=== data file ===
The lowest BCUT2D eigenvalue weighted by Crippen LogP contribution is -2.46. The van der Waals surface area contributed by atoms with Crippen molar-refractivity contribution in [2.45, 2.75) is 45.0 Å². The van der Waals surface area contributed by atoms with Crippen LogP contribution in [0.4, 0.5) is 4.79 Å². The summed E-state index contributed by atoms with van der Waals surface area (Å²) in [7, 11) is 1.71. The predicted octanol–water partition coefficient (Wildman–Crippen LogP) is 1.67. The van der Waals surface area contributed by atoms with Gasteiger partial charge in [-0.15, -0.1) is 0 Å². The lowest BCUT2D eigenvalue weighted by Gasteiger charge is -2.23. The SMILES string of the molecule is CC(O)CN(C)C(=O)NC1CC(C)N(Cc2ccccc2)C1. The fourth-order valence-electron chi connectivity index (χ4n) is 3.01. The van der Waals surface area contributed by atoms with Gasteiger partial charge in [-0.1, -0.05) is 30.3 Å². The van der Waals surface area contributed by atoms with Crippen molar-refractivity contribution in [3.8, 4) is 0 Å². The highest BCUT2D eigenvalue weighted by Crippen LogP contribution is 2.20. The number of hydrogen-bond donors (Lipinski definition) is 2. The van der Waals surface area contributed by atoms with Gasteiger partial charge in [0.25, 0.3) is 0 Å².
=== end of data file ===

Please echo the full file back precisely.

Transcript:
The lowest BCUT2D eigenvalue weighted by Crippen LogP contribution is -2.46. The van der Waals surface area contributed by atoms with Crippen molar-refractivity contribution in [2.45, 2.75) is 45.0 Å². The van der Waals surface area contributed by atoms with Crippen LogP contribution in [0.4, 0.5) is 4.79 Å². The summed E-state index contributed by atoms with van der Waals surface area (Å²) in [7, 11) is 1.71. The predicted octanol–water partition coefficient (Wildman–Crippen LogP) is 1.67. The van der Waals surface area contributed by atoms with Gasteiger partial charge in [-0.15, -0.1) is 0 Å². The lowest BCUT2D eigenvalue weighted by Gasteiger charge is -2.23. The SMILES string of the molecule is CC(O)CN(C)C(=O)NC1CC(C)N(Cc2ccccc2)C1. The fourth-order valence-electron chi connectivity index (χ4n) is 3.01. The van der Waals surface area contributed by atoms with Gasteiger partial charge in [-0.1, -0.05) is 30.3 Å². The van der Waals surface area contributed by atoms with Crippen molar-refractivity contribution in [3.8, 4) is 0 Å². The highest BCUT2D eigenvalue weighted by Crippen LogP contribution is 2.20. The number of hydrogen-bond donors (Lipinski definition) is 2. The van der Waals surface area contributed by atoms with Gasteiger partial charge in [0.25, 0.3) is 0 Å².